Genotypic richness and phenotypic dissimilarity enhance population performance

Jacintha Ellers, Stefanie Rog, Ciska Braam, Matty P Berg

    Research output: Contribution to JournalArticleAcademicpeer-review


    Increases in biodiversity can result from an increase in species richness, as well as from a higher genetic diversity within species. Intraspecific genetic diversity, measured as the number of genotypes, can enhance plant primary productivity and have cascading effects at higher trophic levels, such as an increase in herbivore and predator richness. The positive effects of genotypic mixtures are not only determined by additive effects, but also by interactions among genotypes, such as facilitation or inhibition. However, so far there has been no effort to predict the extent of such effects. In this study, we address the question of whether the magnitude of the effect of genotype number on population performance can be explained by the extent of dissimilarity in key traits among genotypes in a mixture. We examine the relative contribution of genotype number and phenotypic dissimilarity among genotypes to population performance of the soil arthropod, Orchesella cincta. Nearly homogeneous genotypes were created from inbred isofemale lines. Phenotypic dissimilarity among genotypes was assessed in terms of three life-history traits that are associated with population growth rate, i.e., egg size, egg development time, and juvenile growth rate. A microcosm experiment with genotype mixtures consisting of one, two, four, and eight genotypes, showed that genotypic richness strongly increased population size and biomass production and was associated with greater net diversity effects. Most importantly, there was a positive log-linear relationship between phenotypic dissimilarity in a mixture and the net diversity effects for juvenile population size and total biomass. In other words, the degree of phenotypic dissimilarity among genotypes determined the magnitude of the genotypic richness effect, although this relationship leveled off at higher values of phenotypic dissimilarity. Although the exact mechanisms responsible for these effects are currently unknown, similar advantages of trait dissimilarity have been found among species. Hence, to better understand population performance, genotype number and phenotypic dissimilarity should be considered collectively.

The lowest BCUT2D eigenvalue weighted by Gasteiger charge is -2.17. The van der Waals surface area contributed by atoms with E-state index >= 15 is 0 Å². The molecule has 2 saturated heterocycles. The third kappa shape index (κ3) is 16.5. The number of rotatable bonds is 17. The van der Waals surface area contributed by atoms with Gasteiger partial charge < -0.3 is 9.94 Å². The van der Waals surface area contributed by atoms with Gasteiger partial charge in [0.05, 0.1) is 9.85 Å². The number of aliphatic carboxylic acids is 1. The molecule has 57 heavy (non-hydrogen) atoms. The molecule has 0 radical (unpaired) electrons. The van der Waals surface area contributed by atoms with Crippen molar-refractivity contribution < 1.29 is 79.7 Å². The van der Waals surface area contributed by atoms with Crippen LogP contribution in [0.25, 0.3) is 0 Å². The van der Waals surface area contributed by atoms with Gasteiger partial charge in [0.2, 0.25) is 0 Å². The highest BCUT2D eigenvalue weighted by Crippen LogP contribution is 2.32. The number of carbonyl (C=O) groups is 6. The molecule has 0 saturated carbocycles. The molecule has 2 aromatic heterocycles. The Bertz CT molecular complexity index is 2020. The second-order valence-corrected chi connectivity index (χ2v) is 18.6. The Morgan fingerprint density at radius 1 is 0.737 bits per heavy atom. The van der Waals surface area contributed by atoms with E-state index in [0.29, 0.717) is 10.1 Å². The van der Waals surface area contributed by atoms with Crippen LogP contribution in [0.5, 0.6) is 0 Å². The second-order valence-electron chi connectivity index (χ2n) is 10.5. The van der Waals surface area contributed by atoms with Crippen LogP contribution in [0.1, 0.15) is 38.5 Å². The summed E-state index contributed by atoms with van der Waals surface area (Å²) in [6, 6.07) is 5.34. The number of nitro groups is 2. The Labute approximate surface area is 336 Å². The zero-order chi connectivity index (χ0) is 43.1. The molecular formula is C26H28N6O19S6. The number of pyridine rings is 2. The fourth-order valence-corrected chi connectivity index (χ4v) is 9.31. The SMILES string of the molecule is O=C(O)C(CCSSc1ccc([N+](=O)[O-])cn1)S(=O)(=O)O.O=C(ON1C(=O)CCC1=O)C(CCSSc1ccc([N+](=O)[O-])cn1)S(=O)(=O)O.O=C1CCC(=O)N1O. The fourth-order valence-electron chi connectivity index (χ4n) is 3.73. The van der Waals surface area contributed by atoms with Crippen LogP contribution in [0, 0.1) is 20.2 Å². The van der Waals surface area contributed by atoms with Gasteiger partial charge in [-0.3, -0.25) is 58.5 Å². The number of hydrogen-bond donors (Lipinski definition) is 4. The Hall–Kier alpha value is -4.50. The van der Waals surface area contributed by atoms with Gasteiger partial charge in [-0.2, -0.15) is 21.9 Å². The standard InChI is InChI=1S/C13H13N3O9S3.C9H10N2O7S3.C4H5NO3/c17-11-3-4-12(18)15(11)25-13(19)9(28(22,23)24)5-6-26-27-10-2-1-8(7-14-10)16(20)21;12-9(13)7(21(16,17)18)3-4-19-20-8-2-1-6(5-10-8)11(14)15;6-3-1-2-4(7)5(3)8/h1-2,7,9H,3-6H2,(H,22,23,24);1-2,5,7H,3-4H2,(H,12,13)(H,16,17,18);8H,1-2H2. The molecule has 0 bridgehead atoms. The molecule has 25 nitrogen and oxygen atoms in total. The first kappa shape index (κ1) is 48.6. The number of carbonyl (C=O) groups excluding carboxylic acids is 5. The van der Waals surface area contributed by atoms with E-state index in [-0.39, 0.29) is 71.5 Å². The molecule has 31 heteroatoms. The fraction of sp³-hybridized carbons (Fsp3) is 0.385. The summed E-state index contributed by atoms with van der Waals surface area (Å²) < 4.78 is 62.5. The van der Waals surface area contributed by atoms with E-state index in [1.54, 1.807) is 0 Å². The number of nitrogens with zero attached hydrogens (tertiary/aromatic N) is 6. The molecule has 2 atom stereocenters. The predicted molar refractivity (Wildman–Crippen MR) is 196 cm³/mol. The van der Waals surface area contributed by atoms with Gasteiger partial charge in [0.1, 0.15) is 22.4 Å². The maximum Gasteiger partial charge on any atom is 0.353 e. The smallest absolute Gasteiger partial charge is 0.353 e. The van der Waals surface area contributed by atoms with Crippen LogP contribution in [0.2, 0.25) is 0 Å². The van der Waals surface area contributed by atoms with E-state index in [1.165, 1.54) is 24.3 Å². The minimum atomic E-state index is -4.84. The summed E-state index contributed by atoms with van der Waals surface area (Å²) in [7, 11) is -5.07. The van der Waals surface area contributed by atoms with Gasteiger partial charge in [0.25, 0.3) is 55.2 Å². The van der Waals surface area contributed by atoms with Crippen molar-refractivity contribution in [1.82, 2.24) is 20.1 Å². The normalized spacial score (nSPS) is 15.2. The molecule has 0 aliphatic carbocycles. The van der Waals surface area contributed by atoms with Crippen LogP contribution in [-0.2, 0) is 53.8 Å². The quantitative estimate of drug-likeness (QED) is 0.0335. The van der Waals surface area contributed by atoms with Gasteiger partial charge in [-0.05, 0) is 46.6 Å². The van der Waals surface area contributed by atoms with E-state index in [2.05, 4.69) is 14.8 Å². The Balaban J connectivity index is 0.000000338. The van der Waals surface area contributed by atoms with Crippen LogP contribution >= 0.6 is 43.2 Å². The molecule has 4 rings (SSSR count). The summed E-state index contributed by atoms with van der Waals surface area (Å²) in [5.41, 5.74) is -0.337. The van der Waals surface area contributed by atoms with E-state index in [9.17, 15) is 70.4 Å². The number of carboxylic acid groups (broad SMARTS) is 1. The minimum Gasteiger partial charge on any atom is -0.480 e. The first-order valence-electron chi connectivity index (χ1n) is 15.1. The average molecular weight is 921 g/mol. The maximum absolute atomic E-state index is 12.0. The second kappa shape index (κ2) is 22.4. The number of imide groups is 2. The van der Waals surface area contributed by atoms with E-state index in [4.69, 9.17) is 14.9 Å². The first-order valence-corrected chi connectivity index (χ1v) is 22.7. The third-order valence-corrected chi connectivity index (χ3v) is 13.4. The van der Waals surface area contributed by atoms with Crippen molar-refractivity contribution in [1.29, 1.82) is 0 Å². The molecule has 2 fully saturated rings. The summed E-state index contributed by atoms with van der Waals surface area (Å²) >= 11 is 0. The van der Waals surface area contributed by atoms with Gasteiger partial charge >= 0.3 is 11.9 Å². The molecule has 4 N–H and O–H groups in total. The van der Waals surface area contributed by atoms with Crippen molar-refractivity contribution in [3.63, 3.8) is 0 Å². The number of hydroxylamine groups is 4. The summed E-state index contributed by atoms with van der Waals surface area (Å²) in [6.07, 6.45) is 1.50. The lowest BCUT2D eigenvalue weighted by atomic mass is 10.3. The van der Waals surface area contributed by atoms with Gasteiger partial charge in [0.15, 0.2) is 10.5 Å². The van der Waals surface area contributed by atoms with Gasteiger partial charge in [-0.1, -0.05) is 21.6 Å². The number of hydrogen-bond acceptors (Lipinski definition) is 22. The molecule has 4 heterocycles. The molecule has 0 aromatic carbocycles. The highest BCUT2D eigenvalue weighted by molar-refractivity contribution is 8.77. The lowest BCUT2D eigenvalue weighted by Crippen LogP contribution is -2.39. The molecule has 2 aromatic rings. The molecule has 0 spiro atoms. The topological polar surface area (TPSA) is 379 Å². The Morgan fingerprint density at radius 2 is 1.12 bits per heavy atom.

Original languageEnglish
    Pages (from-to)1605-1615
    Number of pages11
    Issue number8
    Early online date1 Aug 2011
    Publication statusPublished - Aug 2011


    • Animals
    • Biomass
    • Genetic Variation
    • Genotype
    • Insects
    • Population Dynamics
    • Population Growth
    • Journal Article
    • Research Support, Non-U.S. Gov't


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